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  • Sparking Advances in Electric Aircraft
    Posted by Graham Warwick 4:03 PM on Oct 26, 2011

    It takes a leap of faith to project forward from a modified motor glider able to exceed the equivalent of 400 passenger-miles per gallon to a future electric-powered airliner, but that looks to be the way technology is headed.

    And not just in propulsion - as Aviation Week & Space Technology's Imagining the Future special shows, advances in areas from materials to photonics and plasma aerodynamics are paving the way for ever-lighter, more-efficient and potentially all-electric aircraft.

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    Pipistrel Taurus G4 at GFC (Photo: NASA)

    Earlier this month, NASA's Green Flight Challenge (GFC) showcased the potential of electric propulsion when Pipistrel Aircraft's dual-fuselage Taurus G4 (above) won the $1.35 million prize by achieving an equivalent passenger-mpg (pmpg) of 403.5 while averaging 107.5mph over a distance on almost 200 miles.

    Stuttgart University's electric-powered e-Genius (below) came second with an equivalent pmpg of 375.7. That is a staggering vehicle-level equivalent mpg of 188 - which compares with 101 mpg for the Taurus G4, but because it had four seats to the e-Genius' two, Pipistrel won on passenger-mpg. The e-Genius used less energy, but the Taurus did more work, explains NASA Langley engineer Mark Moore.

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    Stuttgart University e-Genius (Photo: NASA)

    The scale of their achievement is illustrated by the fact that the third Green Flight competitor, Phoenix Air's conventionally fueled, piston-powered Pheonix motor glider, achieved a vehicle mpg of 47 - or a passenger-mpg of 94.3 for the two-seat aircraft (full results here).

    Green Flight showed what can be achieved using available battery and motor technology and optimizing the aircraft for efficiency. According to Moore, the Taurus G4 had an empty-weight fraction of only 39%, leaving a 61% useful load for batteries and payload. "The spanloading multi-body approach they used definitely provided an incredible structural efficiency," he says.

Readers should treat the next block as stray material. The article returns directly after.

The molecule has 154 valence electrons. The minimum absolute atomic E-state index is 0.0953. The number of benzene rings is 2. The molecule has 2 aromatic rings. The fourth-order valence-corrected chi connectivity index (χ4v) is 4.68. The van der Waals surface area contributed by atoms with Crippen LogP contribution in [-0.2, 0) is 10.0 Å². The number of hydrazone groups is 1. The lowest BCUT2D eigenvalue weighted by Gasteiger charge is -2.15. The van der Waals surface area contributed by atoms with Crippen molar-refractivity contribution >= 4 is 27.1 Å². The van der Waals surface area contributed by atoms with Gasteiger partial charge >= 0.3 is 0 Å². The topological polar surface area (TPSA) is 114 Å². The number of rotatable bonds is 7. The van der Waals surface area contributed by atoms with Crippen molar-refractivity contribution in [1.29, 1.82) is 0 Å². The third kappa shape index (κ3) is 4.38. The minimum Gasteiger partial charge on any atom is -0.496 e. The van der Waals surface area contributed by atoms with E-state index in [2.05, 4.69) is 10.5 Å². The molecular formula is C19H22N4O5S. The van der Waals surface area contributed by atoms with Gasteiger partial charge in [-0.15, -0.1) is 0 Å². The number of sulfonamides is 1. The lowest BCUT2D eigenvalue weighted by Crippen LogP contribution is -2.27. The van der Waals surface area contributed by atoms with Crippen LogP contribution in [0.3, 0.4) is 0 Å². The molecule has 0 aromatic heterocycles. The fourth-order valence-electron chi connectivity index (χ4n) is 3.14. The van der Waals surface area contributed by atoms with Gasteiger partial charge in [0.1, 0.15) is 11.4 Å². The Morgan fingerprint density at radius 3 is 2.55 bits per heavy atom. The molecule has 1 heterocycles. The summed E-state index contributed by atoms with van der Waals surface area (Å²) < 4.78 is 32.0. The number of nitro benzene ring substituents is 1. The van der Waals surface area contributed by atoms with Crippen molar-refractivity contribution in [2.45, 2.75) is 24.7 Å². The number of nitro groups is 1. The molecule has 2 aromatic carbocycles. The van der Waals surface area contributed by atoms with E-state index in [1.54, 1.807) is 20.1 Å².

"They achieved a 96% motor and controller efficiency at take-off, and 93% at cruise. The propeller had an installed efficiency of 85% at cruise," Moore says. "Jack Langelaan [Penn State professor and team lead] did a great job of optimizing the trajectory for in-flight winds aloft to fly the course as efficiently as possible, and the pilots executed the 28 GPS waypoints flawlessly."

    While Slovenia-based Pipistrel is applying the lessons learned (and the same 140kW electric motor) to its four-seat Panthera, planned to be in production within two years, application of electric propulsion to larger aircraft is still a long way off. But Moore points to the rapid advances being made in the energy densities of batteries and the power-to-weight ratios and efficiencies of electric motors.

    He also cites advances in microturbine alternators as a compact and powerful means of generating electricity from liquid fuel, and a potential alternative to batteries in aircraft. Moore highlights DARPA-supported work by Metis Design and ThinGap on a turbo-alternator (below) that can produce 30-110kW with a fuel consumption of 1lb/hr/kW and a power-to-weight ratio of 1.7kW/lb. This is six times the specific power, or 12-15 times the energy density, of lithium polymer batteries.

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    Graphic: Metis/ThinGap

    So potential pathways to all-electric aircraft are becoming clearer, and one of those is distributed propulsion - but that's another blog....

    Tags: awt, awimagine, propulsion

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